mon 16/05/2022

Reissue CDs Weekly: Powder | reviews, news & interviews

Reissue CDs Weekly: Powder

Reissue CDs Weekly: Powder

The home-grown, Brit-influenced mods that took on hippy era San Franscico

Dedicated followers of fashion: the pre-Powder aggregation The Art Collection in March 1967. Left to right: Rich Martin, Steve Murdoch, Tom Martin, Scott Arbulich


Powder Ka-Pow! An Explosive Collection 1967–68Powder: Ka-Pow! An Explosive Collection 1967–68

It’s an instantly familiar sound. Crescendo follows crescendo, and power chord follows power chord. For The Who, “I Can see for Miles” was the apex of this style. But this is not The Who. Instead, it is a band from California called Powder whose shelved album from 1968 was crammed with thrilling, British-influenced gems. Like Todd Rundgren's contemporaneous band The Nazz, Powder filtered a British sensibility through an American outlook.

Ka-Pow! collects the surviving recordings by Powder and the band they seamlessly evolved from, The Art Collection. After a spell under the latter name backing transplanted New Zealander Ray Columbus – who they accompanied on one punky single, the crunching “Kick me (I Think I’m Dreaming)” – and an stint as Sonny and Cher’s on-stage backing outfit in late 1967/early 1968, the band slimmed from a quartet to a trio and changed their name to Powder. Sonny Bono helped fund the recording of the shelved album, yet “Kick me (I Think I’m Dreaming)” was their only release while extant. This is the first easily available Powder collection – most of these previously unheard recordings first surfaced on an American imprint in 1993. Three tracks here are new vault exhumations, and the sound quality of Ka-Pow! is markedly better and punchier than before.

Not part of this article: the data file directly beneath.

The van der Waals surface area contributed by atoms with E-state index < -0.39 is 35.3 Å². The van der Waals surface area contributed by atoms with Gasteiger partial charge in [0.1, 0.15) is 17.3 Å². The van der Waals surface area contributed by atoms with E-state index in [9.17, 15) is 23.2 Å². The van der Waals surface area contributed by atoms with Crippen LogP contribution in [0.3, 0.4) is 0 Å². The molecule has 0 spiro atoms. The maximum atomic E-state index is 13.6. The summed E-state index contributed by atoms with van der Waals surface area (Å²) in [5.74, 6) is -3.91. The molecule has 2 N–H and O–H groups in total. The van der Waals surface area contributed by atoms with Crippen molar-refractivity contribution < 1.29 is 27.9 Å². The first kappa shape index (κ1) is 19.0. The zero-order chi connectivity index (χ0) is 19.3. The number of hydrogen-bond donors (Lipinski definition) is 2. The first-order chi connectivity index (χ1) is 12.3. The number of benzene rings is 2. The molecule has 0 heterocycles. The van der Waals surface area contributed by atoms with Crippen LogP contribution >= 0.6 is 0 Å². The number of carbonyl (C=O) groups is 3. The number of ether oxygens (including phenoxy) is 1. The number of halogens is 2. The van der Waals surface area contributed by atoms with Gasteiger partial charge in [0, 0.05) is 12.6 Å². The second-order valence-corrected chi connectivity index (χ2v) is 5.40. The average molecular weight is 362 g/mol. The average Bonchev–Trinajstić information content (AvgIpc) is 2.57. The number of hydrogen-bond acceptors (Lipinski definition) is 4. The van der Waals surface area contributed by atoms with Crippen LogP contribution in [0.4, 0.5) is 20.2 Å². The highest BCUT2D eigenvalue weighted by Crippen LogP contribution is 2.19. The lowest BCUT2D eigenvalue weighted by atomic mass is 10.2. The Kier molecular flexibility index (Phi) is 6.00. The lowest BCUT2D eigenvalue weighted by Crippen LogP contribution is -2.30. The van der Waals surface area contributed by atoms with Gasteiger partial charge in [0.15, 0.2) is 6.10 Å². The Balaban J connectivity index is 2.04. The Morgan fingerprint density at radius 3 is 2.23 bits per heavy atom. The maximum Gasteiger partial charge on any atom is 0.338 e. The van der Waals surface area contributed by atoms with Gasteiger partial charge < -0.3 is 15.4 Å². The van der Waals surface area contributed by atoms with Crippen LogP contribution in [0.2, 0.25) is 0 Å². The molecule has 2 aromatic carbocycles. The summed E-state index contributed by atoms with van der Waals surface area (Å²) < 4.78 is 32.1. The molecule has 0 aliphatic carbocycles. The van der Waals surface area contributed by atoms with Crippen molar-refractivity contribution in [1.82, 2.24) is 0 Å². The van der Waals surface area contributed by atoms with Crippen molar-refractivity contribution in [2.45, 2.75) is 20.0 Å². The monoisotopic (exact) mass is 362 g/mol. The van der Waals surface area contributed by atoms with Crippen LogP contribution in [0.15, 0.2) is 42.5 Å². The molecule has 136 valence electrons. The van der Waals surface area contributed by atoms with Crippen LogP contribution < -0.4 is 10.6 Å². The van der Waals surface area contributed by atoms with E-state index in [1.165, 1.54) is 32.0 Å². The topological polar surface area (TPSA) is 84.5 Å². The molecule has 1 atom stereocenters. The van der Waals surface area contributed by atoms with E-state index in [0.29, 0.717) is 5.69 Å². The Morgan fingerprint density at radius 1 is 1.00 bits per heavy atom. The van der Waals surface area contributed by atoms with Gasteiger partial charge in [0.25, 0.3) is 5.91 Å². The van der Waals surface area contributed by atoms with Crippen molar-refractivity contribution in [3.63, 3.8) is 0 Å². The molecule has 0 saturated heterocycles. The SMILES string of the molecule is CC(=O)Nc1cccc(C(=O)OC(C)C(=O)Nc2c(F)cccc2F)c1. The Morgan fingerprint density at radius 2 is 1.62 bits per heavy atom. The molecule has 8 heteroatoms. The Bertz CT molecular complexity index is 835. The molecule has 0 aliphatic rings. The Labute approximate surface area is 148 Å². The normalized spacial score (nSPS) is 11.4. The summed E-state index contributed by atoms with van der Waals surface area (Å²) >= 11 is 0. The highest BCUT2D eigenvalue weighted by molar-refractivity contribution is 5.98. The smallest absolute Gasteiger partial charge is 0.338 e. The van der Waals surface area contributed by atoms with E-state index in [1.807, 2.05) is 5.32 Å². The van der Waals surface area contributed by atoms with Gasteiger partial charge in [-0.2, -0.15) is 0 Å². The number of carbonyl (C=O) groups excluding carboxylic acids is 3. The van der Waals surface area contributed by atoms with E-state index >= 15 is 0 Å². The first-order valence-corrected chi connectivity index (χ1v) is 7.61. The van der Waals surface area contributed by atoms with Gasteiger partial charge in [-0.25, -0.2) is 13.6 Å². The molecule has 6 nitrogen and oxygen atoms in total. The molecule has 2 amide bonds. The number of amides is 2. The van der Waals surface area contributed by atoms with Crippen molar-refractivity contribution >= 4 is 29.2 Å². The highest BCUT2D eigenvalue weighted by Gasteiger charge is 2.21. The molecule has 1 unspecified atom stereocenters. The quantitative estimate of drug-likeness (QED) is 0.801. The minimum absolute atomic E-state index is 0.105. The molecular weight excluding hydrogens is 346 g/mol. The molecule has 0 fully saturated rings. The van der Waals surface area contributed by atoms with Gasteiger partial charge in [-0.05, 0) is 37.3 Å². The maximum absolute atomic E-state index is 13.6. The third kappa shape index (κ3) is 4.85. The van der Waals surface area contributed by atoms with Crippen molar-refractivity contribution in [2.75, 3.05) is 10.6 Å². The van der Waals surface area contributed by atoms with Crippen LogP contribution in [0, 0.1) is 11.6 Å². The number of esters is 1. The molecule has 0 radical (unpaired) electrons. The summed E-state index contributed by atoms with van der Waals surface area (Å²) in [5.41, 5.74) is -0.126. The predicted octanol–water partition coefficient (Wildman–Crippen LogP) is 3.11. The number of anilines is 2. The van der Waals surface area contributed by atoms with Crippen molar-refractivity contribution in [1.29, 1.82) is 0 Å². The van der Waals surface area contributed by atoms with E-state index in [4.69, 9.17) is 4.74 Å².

As the collection plays, all it’s possible to think is “how did a band this great, this melodic and this potent escape attention at the time?” Every song  – barring the Simon and Garfunkel-ish "Too Many Miles"  – is a powerful pop gem. The archetypical Powder performance is “Gladly”. Waves of guitar surge, drums are attacked Keith Moon-style and the vocal is cleanly delineated with rich harmonies. The forward motion is relentless. As Sixties’ pop-art pop goes, it’s as forceful as anything on The Who’s second album A Quick One. But Powder do not sound exactly like their inspiration: their melodic sensibility is in keeping with West Coast harmonisers like The Beach Boys.

Powder live 1968After looking at their contemporary context, it becomes clear why Powder didn't attract widespread attention. They simply didn't fit in. In Ka-Pow’s booklet, their lynchpin Rich Martin declares “we revelled in not conforming to the San Francisco sound – it was a badge of honour and a bit of rebellion against what was popular.” (Pictured left: Powder live in 1968)

Formed in San Mateo on the San Francisco peninsula first as The Newcastle Five and then The Art Collection, Powder played San Francisco but weren’t part of the ballroom scene. They were suburban and definitely not hippies. As much an anomaly to San Francisco as the equally straight-ahead Flamin’ Groovies, Powder weren’t rootsy like them or the soon-to-be popular Creedence Clearwater Revival.

Musically, the San Francisco narrative for 1967 was and is dominated by lengthy songs, jamming and a general looseness. Quicksilver Messenger Service played a half-hour “Who do you Love”, while Jefferson Airplane elongated their songs with almost free-form instrumental passages. Although more song-focussed, Moby Grape were recognisably in the new West Coast style. The kinetic, sharp-edged Powder were something else. Their heads were filled with neon visions of a concise mod-pop rather than notions of soundtracking journeys to inner space.

In the fine liner notes, Martin confirms that “we were Who fanatics and got hold of the My Generation album before it was released in the States. People used to think we were from Britain because of our stage attire.” The songs they covered live were mostly British and included Dave Dee, Dozy, Beaky, Mick and Tich's “Hideaway”, The Kinks’ “Tired of Waiting for you”, Small Faces' "(Tell me) Have you Ever Seen me", The Who’s “So sad About us”,  and – quite bizarrely – “Take up thy Stethoscope and Walk” from Pink Floyd's first album.

But it’s Powder's original material which shines. And thankfully, it was captured on tape. The fantastic Ka-Pow! An Explosive Collection 1967–68 actually is as exciting as its title suggests. Essential.

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